Fiction

Contest of Distinction -Tom W. Miller

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Contest of Distinction

FROM THE UPPER TIER OF THE AMPHITHEATER, James watched a biomedical engineering student rise from his seat and walk toward the stage where he would receive his diploma. Dr. Andrea Schminter, wearing a velvety, octagonal tam that James associated with Flemish painting, stood at a podium and leaned into a microphone. “With high distinction,” she said, denoting the graduate’s honors in modern English instead of the traditional levels of laude that few people could decipher.

James’s older brother John, a new Master of Science, sat on stage in a small group of graduate students accepting advanced degrees today. John had already completed his stroll of glory, but he and his family had to sit patiently through the seventy or so undergraduates who had yet to receive their cherished scroll. In the seat to his right, James’s mother continued to click uninteresting photos of John, who sat motionless and expressionless in his chair. In the seat to her right, James’s father rested his eyes and breathed deeply.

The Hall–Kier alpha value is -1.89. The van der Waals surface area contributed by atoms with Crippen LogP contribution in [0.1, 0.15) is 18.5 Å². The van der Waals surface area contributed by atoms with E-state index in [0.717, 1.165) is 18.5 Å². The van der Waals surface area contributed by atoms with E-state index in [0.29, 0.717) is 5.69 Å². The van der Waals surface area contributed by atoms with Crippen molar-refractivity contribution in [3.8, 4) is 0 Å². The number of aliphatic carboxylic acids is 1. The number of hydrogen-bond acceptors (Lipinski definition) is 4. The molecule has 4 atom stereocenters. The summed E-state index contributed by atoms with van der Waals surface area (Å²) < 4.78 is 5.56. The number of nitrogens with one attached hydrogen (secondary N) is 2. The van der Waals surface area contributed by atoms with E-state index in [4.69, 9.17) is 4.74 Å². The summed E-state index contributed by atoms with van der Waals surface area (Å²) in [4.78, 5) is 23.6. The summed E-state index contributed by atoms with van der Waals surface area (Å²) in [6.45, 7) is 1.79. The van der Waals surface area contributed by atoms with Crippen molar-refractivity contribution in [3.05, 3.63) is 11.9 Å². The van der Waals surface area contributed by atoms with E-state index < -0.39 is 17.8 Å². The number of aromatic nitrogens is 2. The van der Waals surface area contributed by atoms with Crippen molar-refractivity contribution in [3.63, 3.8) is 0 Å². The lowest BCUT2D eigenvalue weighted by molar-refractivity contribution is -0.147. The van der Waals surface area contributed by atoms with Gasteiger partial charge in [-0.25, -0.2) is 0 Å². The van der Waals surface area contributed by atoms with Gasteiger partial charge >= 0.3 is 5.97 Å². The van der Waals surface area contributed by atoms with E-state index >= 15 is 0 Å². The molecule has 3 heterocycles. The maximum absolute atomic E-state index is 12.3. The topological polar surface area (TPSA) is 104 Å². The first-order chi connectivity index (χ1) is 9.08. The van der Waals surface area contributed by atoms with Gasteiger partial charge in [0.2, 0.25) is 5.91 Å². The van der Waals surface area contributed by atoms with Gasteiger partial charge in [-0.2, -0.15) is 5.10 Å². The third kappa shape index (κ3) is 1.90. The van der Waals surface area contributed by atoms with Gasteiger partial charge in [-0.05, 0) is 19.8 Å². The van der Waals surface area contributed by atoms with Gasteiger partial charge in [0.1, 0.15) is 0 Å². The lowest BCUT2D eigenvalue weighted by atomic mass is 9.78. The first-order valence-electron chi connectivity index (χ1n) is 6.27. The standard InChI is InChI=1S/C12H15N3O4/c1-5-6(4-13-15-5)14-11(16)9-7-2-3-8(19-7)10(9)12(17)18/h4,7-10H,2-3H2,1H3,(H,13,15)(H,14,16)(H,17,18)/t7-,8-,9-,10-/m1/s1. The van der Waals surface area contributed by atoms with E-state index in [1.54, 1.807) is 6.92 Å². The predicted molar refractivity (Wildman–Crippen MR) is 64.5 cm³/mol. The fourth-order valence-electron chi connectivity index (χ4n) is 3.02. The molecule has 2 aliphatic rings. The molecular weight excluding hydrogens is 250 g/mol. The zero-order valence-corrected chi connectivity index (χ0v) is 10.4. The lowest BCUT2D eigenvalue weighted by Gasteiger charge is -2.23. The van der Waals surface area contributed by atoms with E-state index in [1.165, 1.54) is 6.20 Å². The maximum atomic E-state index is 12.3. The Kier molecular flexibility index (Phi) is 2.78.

Dr. Schminter announced another name. A young woman, the top of her cap decorated in a pink paisley pattern, stood up and walked down the aisle. James listened for one of the three honorary levels, “distinction,” “high distinction,” and “highest distinction,” but no such honor was forthcoming from the announcer’s lips. A few people in the amphitheater’s lower level cheered for their graduate, violating strict instructions to hold applause until all the names had been called.